I’ll be heading to visit my alma mater, Rollins College, at the end of January for the annual President’s Council Meeting. While there, the Crummer Graduate School of Business, part of the school, has asked me to come speak to both the school’s marketing team, as well as to students.
This all began when the Donald Hale, Director of Alumni Relations & Development, called to talk to me about working in technology. See, when you have a small school in Florida, it’s inevitable that you’re going to end up producing MBA students to feed into the local economy, which in Florida is predominantly focused on tourism, real estate and finance. One of the first questions Donald asked me was one the students keep asking him: Should I be on social networks like LinkedIn and Facebook when I’m looking for a job?
My emphatic reply was “Absolutely. In fact, if you’re not findable online, in this world, who wants to hire you?” Which is true. In the webby world, not having an online presence can be a real detriment to your career. If you don’t use the tools you’re marketing, developing, or analyzing, or those that complement or complete yours, why are you in this industry? One of the reasons that I moved to San Francisco 13 years ago was to be around people creating a future world view and the tools with which to live that life. Being passionate about the industry in which you work makes you not only a better employee, but also makes you a happier person.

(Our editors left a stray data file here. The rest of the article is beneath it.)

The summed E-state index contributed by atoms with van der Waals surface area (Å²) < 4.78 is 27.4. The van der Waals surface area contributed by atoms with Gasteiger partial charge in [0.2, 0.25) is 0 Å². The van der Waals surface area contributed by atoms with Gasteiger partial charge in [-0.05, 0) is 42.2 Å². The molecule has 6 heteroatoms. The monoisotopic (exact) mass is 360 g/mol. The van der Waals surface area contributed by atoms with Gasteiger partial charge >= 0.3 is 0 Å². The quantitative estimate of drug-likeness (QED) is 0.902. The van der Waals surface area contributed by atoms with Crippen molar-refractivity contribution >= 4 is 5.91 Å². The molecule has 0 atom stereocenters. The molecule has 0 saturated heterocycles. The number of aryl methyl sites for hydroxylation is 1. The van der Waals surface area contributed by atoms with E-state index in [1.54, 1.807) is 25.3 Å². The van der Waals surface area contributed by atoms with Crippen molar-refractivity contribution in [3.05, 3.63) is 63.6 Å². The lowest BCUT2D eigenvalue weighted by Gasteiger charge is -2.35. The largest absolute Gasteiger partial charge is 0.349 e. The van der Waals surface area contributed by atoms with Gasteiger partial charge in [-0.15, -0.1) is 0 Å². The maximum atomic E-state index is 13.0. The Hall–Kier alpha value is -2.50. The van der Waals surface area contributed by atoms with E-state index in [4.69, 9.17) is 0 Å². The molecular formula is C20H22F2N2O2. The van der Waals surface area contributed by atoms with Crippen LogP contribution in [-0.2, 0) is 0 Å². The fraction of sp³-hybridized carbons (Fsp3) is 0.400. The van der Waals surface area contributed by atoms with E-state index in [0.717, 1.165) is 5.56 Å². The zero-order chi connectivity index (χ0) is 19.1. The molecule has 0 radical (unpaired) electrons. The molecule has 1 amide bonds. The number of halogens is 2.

This visit, and planning remarks to share with students and faculty, comes in a week in which a much-beloved, but little used web & mobile service called Dodgeball announced its shutdown. (Well, to be clear, its corporate overlords did.) This topic has been well covered by those closer to the product. However, that clear feeling of caring about a product and mourning its loss shows that a group of folks created a product borne of being engaged in what people want. One of the things I want to share with the Rollins folks is the idea that knowing what’s happening in an industry involves more than just reading the latest WSJ or Fortune magazine, but living and breathing alongside what’s transpiring. It just so happens that the products being created in the realm of technology are things that touch our daily lives.
I look forward to sharing some of the online tools that I use on a regular basis with these students and how it can enhance their online presence, while being cognizant of the fact that many do want to go into more traditional fields, which may frown upon excessive displays of personal information. However, given that more and more people do just this, it may be that our social mores must adjust. Something to discuss in a few weeks!